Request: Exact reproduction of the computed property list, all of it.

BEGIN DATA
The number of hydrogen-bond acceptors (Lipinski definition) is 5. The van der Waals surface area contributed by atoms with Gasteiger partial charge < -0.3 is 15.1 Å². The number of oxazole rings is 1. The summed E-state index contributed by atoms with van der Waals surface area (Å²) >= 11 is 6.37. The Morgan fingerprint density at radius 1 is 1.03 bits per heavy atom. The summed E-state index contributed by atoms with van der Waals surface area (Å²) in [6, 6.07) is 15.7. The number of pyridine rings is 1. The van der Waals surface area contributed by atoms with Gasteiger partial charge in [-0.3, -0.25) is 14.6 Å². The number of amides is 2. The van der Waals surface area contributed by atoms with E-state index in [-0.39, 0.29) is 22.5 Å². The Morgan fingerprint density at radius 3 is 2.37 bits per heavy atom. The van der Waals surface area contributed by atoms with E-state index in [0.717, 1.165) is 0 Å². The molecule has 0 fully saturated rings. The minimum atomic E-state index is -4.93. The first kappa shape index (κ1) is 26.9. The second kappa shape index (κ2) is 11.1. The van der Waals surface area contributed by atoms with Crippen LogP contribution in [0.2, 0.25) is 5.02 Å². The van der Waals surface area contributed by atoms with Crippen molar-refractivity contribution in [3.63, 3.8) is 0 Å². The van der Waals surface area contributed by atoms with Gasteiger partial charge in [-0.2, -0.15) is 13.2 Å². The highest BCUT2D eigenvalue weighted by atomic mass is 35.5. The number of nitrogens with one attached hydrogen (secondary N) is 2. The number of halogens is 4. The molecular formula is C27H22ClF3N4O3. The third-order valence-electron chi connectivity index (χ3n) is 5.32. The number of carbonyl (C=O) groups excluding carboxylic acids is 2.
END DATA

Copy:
The number of hydrogen-bond acceptors (Lipinski definition) is 5. The van der Waals surface area contributed by atoms with Gasteiger partial charge < -0.3 is 15.1 Å². The number of oxazole rings is 1. The summed E-state index contributed by atoms with van der Waals surface area (Å²) >= 11 is 6.37. The Morgan fingerprint density at radius 1 is 1.03 bits per heavy atom. The summed E-state index contributed by atoms with van der Waals surface area (Å²) in [6, 6.07) is 15.7. The number of pyridine rings is 1. The van der Waals surface area contributed by atoms with Gasteiger partial charge in [-0.3, -0.25) is 14.6 Å². The number of amides is 2. The van der Waals surface area contributed by atoms with E-state index in [-0.39, 0.29) is 22.5 Å². The Morgan fingerprint density at radius 3 is 2.37 bits per heavy atom. The van der Waals surface area contributed by atoms with E-state index in [0.717, 1.165) is 0 Å². The molecule has 0 fully saturated rings. The minimum atomic E-state index is -4.93. The first kappa shape index (κ1) is 26.9. The second kappa shape index (κ2) is 11.1. The van der Waals surface area contributed by atoms with Crippen LogP contribution in [0.2, 0.25) is 5.02 Å². The van der Waals surface area contributed by atoms with Crippen molar-refractivity contribution in [3.63, 3.8) is 0 Å². The van der Waals surface area contributed by atoms with Gasteiger partial charge in [-0.2, -0.15) is 13.2 Å². The highest BCUT2D eigenvalue weighted by atomic mass is 35.5. The number of nitrogens with one attached hydrogen (secondary N) is 2. The number of halogens is 4. The molecular formula is C27H22ClF3N4O3. The third-order valence-electron chi connectivity index (χ3n) is 5.32. The number of carbonyl (C=O) groups excluding carboxylic acids is 2.